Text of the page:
I was dreadfully disturbed when I left the room. The social worker gave totally incorrect information to the old man and I could do nothing but interpret. I am not permitted to anything but interpret, I interpret all that is said in the room and I am not allowed to interfere!
An example from interviews with community interpreters of what causes frustration.
The term community interpreting describes interpreting in institutional settings in which public service providers and individual clients do not speak the same language. Internationally, the need for community interpreters has increased due to migration globalisation and other factors. In Sweden, as in other countries, community interpreting has developed since the 1960s, and is still very much a developing process.
We 1 are currently working on two research projects that will continue until August 2011. The Community Interpreter – a Cultural Broker is financed by Riksbankens Jubileumsfond 2 and Behind Closed Doors – The significance of community interpreting for guaranteeing legal rights and integration; with a special focus on the reception of separated children and the processing of their asylum cases is co-financed by the European Refugee Fund III.
The aim of our research is to:
- analyse the position of community interpreters as cultural brokers in interpreted meetings and in communication between public service providers and clients /patients,
- describe and analyse the reception of separated minors through the eyes of the community interpreter,
- analyse the significance of interpreting to obtaining legal and medical rights, and to integration processes.
This presentation will touch on five themes:
- 1. The legal situation in Sweden concerning the right to interpreting service.
- 2. The underlying philosophy – why is community interpreting a concern of the state?
- 3. Who is the “ideal’ interpreter? Education – Competencies – Ethics
- 4. What is the reality? – Legal status – Working conditions
- 5. Guaranteeing legal and medical rights? Who bears the responsibility?
The legal situation in Sweden concerning the right to interpreting service
Interpreter service in court is a right under to the Code of Judicial Procedure. The Administrative Procedure Act regulates the way cases are handled by the administrative authorities and it specifies that a public authority should use an interpreter ‘when needed’. As we see, the formulation in the Administrative Procedure Act does not imply a right as ‘should’ and ‘when needed’ give the public service provider the right to decide whether an interpreter is called in or not. In our interviews, for example, there are several accounts of public service providers rebuking the immigrant for not knowing better Swedish and generally showing a lack of understanding about what it means to actually know a language. Many immigrants have satisfactory command of everyday Swedish, but cannot manage in extraordinary situations.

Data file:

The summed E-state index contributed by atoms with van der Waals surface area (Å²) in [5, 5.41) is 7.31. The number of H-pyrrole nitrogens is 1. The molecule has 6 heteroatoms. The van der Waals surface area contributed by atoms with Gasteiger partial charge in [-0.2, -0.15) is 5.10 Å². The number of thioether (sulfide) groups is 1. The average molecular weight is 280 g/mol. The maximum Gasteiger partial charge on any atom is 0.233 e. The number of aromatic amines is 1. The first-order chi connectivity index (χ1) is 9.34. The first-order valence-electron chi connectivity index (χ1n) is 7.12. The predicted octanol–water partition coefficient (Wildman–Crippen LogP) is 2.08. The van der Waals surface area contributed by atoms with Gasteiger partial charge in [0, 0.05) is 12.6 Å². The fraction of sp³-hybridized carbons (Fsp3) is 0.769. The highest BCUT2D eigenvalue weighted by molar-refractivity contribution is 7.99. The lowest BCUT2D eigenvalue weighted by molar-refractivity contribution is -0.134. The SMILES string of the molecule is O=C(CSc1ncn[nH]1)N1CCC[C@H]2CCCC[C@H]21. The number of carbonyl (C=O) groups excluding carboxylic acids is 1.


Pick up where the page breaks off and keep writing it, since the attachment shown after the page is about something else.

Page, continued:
Furthermore, the Administrative Procedure Act does not mention the need to call in authorised or otherwise professional, well-educated interpreters and this causes problems that will be addressed later on in this presentation.
Although it is not obligatory to use an interpreter, the police as a rule use interpreters when they are interviewing someone who cannot understand Swedish. It is also common in criminal cases on all levels.
The Social Services Act 6 states nothing about rights and obligations concerning community interpreting. The Health and Medical Services Act 7 , however, contains a text which states that health care must be provided with respect for equality and respect for human dignity. This means that people who do not understand or speak Swedish must have the same access as others to proper health care, information about their illness and the care they are receiving. The patient is also entitled to know about tests and treatment and to be able to communicate properly with the doctor. It is thus obvious that in many cases use of an interpreter is necessary.
The services by an interpreter are regarded by most people as a right of an immigrant who cannot understand or speak Swedish. But it should be clear that it is equally necessary for the public service provider to use an interpreter in order to do his/her work professionally and with the legal and medical rights of the individual immigrant in mind. This is reflected on many municipal and county council websites, which provide information about interpreter support as a right.
Interpreting services are free of charge for the immigrant and are normally paid for by the service provider.